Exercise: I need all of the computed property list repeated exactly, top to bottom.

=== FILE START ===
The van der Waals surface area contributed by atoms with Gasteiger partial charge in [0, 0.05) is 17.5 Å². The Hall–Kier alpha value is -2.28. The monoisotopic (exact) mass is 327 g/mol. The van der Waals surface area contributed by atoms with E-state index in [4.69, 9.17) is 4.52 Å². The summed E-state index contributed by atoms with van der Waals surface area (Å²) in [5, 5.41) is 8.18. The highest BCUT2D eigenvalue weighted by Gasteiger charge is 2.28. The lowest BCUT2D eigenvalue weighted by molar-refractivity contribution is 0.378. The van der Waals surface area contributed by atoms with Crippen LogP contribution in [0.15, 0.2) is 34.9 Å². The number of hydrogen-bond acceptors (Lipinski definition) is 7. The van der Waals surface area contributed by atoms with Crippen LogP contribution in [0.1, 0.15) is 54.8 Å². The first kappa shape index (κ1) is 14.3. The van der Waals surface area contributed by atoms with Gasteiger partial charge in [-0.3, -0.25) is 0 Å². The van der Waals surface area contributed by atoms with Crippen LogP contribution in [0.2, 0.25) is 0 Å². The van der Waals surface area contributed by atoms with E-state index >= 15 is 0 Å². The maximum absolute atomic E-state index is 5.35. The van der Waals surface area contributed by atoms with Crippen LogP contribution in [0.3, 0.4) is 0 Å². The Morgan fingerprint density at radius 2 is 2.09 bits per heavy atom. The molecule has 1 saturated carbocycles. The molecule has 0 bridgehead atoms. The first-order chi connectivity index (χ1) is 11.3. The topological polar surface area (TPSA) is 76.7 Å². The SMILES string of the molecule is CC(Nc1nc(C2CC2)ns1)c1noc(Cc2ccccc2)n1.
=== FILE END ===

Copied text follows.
The van der Waals surface area contributed by atoms with Gasteiger partial charge in [0, 0.05) is 17.5 Å². The Hall–Kier alpha value is -2.28. The monoisotopic (exact) mass is 327 g/mol. The van der Waals surface area contributed by atoms with E-state index in [4.69, 9.17) is 4.52 Å². The summed E-state index contributed by atoms with van der Waals surface area (Å²) in [5, 5.41) is 8.18. The highest BCUT2D eigenvalue weighted by Gasteiger charge is 2.28. The lowest BCUT2D eigenvalue weighted by molar-refractivity contribution is 0.378. The van der Waals surface area contributed by atoms with Crippen LogP contribution in [0.15, 0.2) is 34.9 Å². The number of hydrogen-bond acceptors (Lipinski definition) is 7. The van der Waals surface area contributed by atoms with Crippen LogP contribution in [0.1, 0.15) is 54.8 Å². The first kappa shape index (κ1) is 14.3. The van der Waals surface area contributed by atoms with Gasteiger partial charge in [-0.3, -0.25) is 0 Å². The van der Waals surface area contributed by atoms with Crippen LogP contribution in [0.2, 0.25) is 0 Å². The van der Waals surface area contributed by atoms with E-state index >= 15 is 0 Å². The maximum absolute atomic E-state index is 5.35. The van der Waals surface area contributed by atoms with Crippen LogP contribution in [0.3, 0.4) is 0 Å². The Morgan fingerprint density at radius 2 is 2.09 bits per heavy atom. The molecule has 1 saturated carbocycles. The molecule has 0 bridgehead atoms. The first-order chi connectivity index (χ1) is 11.3. The topological polar surface area (TPSA) is 76.7 Å². The SMILES string of the molecule is CC(Nc1nc(C2CC2)ns1)c1noc(Cc2ccccc2)n1.